HENDERSON — Practically everyone in Henderson knows Pat and/or Heather McCormick.
Heather is known for her work at Henderson Community College, with the Henderson Community Chorus, in Henderson County Schools and on numerous music projects around town.
Pat's known for his many music performances, his profession as a piano tuner and even his turn last fall on stage as one of humorist Bob Park's Taffy characters.
Both are known for their church music ministries.
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So when they were recently diagnosed with cancer within two months of each other, the earth tilted for everyone within their orbit.
How could two otherwise healthy, active people in the prime of life and career be diagnosed with cancer at the same time?
On March 9, in the first entry on the family's CarePages Web site set up as a vehicle for keeping friends and family informed, Heather described how life can change abruptly.
After several months of not feeling well, Pat had just received a diagnosis of pancreatic cancer.
"We walked through a door that shut firmly behind us, and we are making new plans," she wrote.
"Our one decision, at a time when it is difficult to think straight, is that we will spend our time together, seeing friends and family, and doing things that make us happy."
At the time she wrote those words, Heather thought her big challenge was facing her husband's care and his immediate retirement from all work, including training for a half-Ironman event.
She took a leave of absence from the community college, (and she expresses gratitude to those at the college who made it possible), and they both immediately retired from their music positions at First United Methodist Church to spend every possible moment together.
But on April 29, Heather suffered a seizure that sent her to the hospital and led to a diagnosis of a cancerous brain tumor, leaving their family, including son Seth and daughter Kate, and friends reeling again.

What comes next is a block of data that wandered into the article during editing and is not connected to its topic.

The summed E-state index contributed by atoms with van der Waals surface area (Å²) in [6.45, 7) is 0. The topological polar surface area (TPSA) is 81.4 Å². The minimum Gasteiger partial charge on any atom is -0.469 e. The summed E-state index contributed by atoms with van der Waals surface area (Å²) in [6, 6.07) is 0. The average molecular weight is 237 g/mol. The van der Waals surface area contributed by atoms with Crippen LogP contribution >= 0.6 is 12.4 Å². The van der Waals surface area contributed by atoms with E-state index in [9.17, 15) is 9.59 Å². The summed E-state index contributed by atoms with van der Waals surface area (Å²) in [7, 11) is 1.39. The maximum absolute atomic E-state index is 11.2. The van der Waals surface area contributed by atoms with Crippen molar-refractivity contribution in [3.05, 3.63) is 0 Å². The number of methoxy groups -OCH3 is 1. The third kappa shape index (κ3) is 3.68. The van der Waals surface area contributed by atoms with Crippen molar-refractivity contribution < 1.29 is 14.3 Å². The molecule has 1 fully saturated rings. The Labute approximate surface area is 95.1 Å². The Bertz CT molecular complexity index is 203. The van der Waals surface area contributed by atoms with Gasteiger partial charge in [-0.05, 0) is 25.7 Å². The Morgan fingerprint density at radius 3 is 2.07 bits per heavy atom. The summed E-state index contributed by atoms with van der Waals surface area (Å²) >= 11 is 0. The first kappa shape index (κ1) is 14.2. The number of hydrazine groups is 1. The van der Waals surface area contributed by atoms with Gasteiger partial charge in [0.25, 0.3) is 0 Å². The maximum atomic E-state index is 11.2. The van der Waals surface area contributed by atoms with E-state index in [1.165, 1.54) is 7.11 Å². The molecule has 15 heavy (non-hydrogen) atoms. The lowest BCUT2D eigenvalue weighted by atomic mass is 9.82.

They spent some rough moments and shed many tears processing this new development, but Pat — whom Heather calls "our optimist" — spoke out.
"He said we're not going to live like this," Heather said. "There's no point in asking why. There's no answer."
"Time is precious," Pat said. "These days are precious."
And Heather said her husband's positive frame of mind while facing his diagnosis "strangely laid the groundwork for me facing mine."
So they are spending lots of family time together and appreciating the small moments of life more than ever while working out and through their individual cancer treatment programs.
They were able to travel to New York City for musician Kate's final recital for her master's degree, and the entire family made a stress-relieving trip to south Florida between medical appointments. Their friends have generously helped them with the travel.
"Our days together are good," Heather said. If anything, she said, the hazard is of them being overprotective of each other. "We don't know what we're facing, but we're fighting against this and fighting together."
Because they know so many people between them, the CarePages Web site has been an excellent vehicle for staying connected and reconnecting with people and receiving messages of support and encouragement while maintaining a little of the isolation that's necessary for emotional and physical well-being. As of June 3, 1,068 registered users had left them 1,867 messages since March 9.
Conversely, their Web page has been a source of comfort to those following it.
"If there's anything good in this, I hope people are encouraged to have hope or find a belief or maybe rekindle something they've lost," Heather said.
In one of her latest posts, she mentioned having attended church the previous Sunday, and that the sermon emphasized the word live repeatedly.
"That's what we should all do every day in every circumstance," Heather wrote. "So, give thanks for this day and enjoy it."